# Exploring Distributions with {shiny} and {TidyDensity}

rtip
shiny
tidydensity
Author

Steven P. Sanderson II, MPH

Published

April 18, 2023

# Introduction

Shiny is an R package that allows you to build interactive web applications using R code. TidyDensity is an R package that provides a tidyverse-style interface for working with probability density functions. In this tutorial, we’ll use these two packages to build a Shiny app that allows users to interact with TidyDensity functions.

# Example

## Required Packages

Before we dive into the code, let’s go over the packages that we’ll be using in this app:

• Shiny: As mentioned earlier, Shiny is an R package for building interactive web applications. It provides a variety of input controls and output elements that allow you to create user interfaces for your R code.

• TidyDensity: TidyDensity is an R package that provides a tidyverse-style interface for working with probability density functions. It provides a set of functions for generating density functions, as well as a tidy_autoplot() function for creating visualizations.

• tidyverse: Tidyverse is a collection of R packages designed for data science. It includes many popular packages such as ggplot2, dplyr, and tidyr. We’ll be using some functions from the tidyverse packages in our Shiny app.

• DT: DT is an R package for creating interactive tables in RMarkdown documents, Shiny apps, and RStudio. We’ll be using the DT::datatable() function to create a table of output data in our app.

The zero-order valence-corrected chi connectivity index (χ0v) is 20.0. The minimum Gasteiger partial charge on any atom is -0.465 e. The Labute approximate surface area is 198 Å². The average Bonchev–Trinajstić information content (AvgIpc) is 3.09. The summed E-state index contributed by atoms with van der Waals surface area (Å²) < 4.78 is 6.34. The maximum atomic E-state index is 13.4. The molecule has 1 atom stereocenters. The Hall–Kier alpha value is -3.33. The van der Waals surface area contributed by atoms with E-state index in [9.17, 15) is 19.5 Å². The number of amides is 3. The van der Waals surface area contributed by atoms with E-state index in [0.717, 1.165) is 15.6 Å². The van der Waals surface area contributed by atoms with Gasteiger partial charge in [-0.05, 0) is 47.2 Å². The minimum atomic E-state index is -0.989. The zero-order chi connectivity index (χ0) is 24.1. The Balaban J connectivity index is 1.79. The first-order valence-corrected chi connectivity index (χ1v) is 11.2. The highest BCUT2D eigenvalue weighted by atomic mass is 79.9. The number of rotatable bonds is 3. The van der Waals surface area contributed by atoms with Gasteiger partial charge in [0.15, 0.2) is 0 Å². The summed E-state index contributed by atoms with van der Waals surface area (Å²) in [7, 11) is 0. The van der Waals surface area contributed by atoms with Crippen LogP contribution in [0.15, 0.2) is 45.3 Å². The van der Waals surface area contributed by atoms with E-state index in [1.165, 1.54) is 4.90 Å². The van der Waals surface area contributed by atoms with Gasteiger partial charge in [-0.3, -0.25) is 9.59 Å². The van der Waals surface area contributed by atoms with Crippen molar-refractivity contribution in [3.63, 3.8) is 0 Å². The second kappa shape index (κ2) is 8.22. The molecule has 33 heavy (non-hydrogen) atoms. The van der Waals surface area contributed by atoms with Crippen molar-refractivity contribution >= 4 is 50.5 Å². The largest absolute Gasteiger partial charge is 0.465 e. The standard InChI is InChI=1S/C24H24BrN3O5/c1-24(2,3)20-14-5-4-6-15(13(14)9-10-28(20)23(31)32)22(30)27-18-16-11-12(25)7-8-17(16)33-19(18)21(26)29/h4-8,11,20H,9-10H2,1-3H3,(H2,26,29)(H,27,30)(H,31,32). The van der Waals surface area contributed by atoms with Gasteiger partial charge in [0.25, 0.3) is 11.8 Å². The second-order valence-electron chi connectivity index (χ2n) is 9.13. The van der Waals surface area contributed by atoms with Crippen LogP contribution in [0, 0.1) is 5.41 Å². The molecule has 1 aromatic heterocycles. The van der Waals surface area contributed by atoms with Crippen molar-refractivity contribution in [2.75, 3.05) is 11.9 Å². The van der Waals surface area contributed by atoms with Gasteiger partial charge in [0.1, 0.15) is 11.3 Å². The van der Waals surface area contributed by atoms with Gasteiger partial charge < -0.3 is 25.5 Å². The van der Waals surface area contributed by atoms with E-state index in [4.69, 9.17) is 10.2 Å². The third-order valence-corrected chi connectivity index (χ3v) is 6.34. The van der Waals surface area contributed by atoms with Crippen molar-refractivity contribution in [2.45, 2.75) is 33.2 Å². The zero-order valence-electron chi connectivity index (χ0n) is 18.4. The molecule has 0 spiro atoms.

``````library(shiny)
library(DT)
library(tidyverse)
library(TidyDensity)``````

## The UI Object

The UI object is the first argument of the shinyApp() function, and it defines the layout and appearance of the app. In our TidyDensity Shiny app, we’ll use a sidebar layout with two input controls and two output elements:

• Select Function Input: A selectInput() control that allows users to select one of four TidyDensity functions: tidy_normal(), tidy_bernoulli(), tidy_beta(), and tidy_gamma().

• Number of Simulations Input: A numericInput() control that allows users to specify the number of simulations to use in the TidyDensity function.

• Sample Size Input: A numericInput() control that allows users to specify the sample size to use in the TidyDensity function.

• Density Plot Output: A plotOutput() element that displays the density plot generated by tidy_autoplot().

• Data Table Output: A dataTableOutput() element that displays the output data from the TidyDensity function.

Here’s the code for the UI object:

``````# Define UI
ui <- fluidPage(
titlePanel("TidyDensity App"),
sidebarLayout(
sidebarPanel(
selectInput(inputId = "function",
label = "Select Function",
choices = c(
"tidy_normal",
"tidy_bernoulli",
"tidy_beta",
"tidy_gamma"
)
),
numericInput(inputId = "num_sims",
label = "Number of simulations:",
value = 1,
min = 1,
max = 15),
numericInput(inputId = "n",
label = "Sample size:",
value = 50,
min = 30,
max = 200)
),
mainPanel(
plotOutput("density_plot"),
dataTableOutput("data_table")
)
)
)``````

## The Server Object